The Butler Park Pickleball and Tennis Courts ready for resurfacing. (Jim Bailey photo)

City of Trail reaches compromise with court advocates

Resurfacing project at the Butler Park Pickleball and Tennis Courts set to go this fall

It’s hard to please everyone all the time, but the City of Trail came up with a compromise for local pickleball and tennis players earlier this month.

A delegation of pickleball players approached Trail City Council at an Aug. 17 meeting to request input on the proposed resurfacing of the Butler Park Tennis and Pickleball Courts.

For pickleball advocate Wayne Kissick, he was pleased that the resurfacing project was going ahead, but wanted the city to address their concerns.

“We have a problem with distancing between courts, and down the sides,” said Kissick. “Basically they (the courts) were inferior and substandard.”

Kissick and the pickleball community believed the courts needed to be redone to a higher standard “for the safety of all pickleball players and tennis (players).”

On Sept. 1, Trail Parks and Rec director Tricia Davison met with pickleball representative Kelly Moore and Tadanac Tennis Association president Trevor Allegretto to review the revamped courts plan.

Although pickleball players wanted to see a couple extra courts added to the facility, the footprint couldn’t accommodate their wishes. However, the length of the court space will increase from 152 feet to 160 feet, and modifications will be made to improve both the tennis and pickleball courts.

Pickleball players advocted for extending the courts toward the parking lot, however, that was not an option. According to Trail utilities superintendent Craig Speers it would entail moving a power pole, two catch basins for storm drainage, a water main, and landscaping that would cost an estimated $45,000.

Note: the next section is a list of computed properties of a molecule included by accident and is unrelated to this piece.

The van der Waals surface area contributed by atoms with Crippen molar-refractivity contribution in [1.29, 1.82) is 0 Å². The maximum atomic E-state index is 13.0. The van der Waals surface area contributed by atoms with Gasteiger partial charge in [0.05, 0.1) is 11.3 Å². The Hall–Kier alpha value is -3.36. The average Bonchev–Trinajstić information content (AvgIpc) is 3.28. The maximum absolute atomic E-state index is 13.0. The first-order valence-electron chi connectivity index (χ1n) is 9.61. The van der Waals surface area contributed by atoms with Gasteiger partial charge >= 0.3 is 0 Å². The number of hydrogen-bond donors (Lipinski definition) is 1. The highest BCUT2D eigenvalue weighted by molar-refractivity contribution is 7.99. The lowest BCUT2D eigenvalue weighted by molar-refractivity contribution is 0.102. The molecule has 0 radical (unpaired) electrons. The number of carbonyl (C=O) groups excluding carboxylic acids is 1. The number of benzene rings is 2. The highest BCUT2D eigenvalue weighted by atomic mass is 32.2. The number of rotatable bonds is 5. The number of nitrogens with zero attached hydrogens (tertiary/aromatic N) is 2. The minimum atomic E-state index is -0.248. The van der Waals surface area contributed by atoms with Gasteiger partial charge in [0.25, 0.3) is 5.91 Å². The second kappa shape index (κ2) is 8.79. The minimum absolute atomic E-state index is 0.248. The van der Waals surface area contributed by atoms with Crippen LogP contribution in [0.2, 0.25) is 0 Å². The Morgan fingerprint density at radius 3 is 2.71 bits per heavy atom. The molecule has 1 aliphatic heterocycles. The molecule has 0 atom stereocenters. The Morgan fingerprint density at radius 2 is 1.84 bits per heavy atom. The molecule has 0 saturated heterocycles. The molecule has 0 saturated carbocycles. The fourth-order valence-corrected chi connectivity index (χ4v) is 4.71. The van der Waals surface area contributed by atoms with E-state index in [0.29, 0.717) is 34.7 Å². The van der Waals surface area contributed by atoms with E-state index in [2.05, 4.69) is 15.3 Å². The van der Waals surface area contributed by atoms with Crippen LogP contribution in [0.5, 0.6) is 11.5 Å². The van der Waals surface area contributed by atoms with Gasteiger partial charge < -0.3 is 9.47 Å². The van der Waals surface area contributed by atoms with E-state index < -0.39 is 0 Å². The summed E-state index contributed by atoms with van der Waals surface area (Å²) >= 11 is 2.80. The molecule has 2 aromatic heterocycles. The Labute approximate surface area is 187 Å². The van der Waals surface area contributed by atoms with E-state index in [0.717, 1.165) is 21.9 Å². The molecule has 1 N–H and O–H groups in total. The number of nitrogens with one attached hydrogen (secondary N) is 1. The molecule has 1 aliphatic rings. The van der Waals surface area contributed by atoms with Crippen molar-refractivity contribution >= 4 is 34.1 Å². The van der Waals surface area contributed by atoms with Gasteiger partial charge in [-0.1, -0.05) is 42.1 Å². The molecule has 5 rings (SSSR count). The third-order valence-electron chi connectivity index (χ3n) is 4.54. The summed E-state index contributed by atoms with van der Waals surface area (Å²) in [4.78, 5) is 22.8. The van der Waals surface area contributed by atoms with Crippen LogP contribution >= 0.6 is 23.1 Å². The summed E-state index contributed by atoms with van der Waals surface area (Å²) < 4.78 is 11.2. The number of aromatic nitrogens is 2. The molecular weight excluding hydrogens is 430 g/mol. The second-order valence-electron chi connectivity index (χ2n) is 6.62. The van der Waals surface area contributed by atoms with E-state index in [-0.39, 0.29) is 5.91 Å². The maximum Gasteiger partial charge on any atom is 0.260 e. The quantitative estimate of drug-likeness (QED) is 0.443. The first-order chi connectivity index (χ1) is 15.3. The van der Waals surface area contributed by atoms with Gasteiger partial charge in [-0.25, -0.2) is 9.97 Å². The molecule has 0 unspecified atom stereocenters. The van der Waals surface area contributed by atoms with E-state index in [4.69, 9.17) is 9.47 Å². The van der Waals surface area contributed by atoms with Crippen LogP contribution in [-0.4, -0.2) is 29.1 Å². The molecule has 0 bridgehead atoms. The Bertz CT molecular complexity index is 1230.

After that option was discounted, the primary concern became delineating spacing between courts, said Davison in her report to council.

“With a limited available footprint, concessions needed to be made for both activities in particular around the perimeter of play.”

According to the report, all parties agreed to increasing the height of the fence between the two sports, and creating separate access points, after resurfacing the courts.

Tennis will have a slightly reduced amount of space between the two tennis courts, however, improvements are in the works for the perimeter between the sidelines of the courts and the fence.

For pickleball, the group has a little more breathing room with the courts perimeter set five feet from the fence to the sidelines in order to allow for increased space between the courts (about eight feet).

“Making adjustments within the internal footprint appears to be appropriate and has been agreed to,” said Chief Administrative Officer, David Perehudoff. “This results in a fair allocation of space that considers the issues raised and will ideally maximize the playing space for the two user groups.”

The project is expected to go ahead in the fall.

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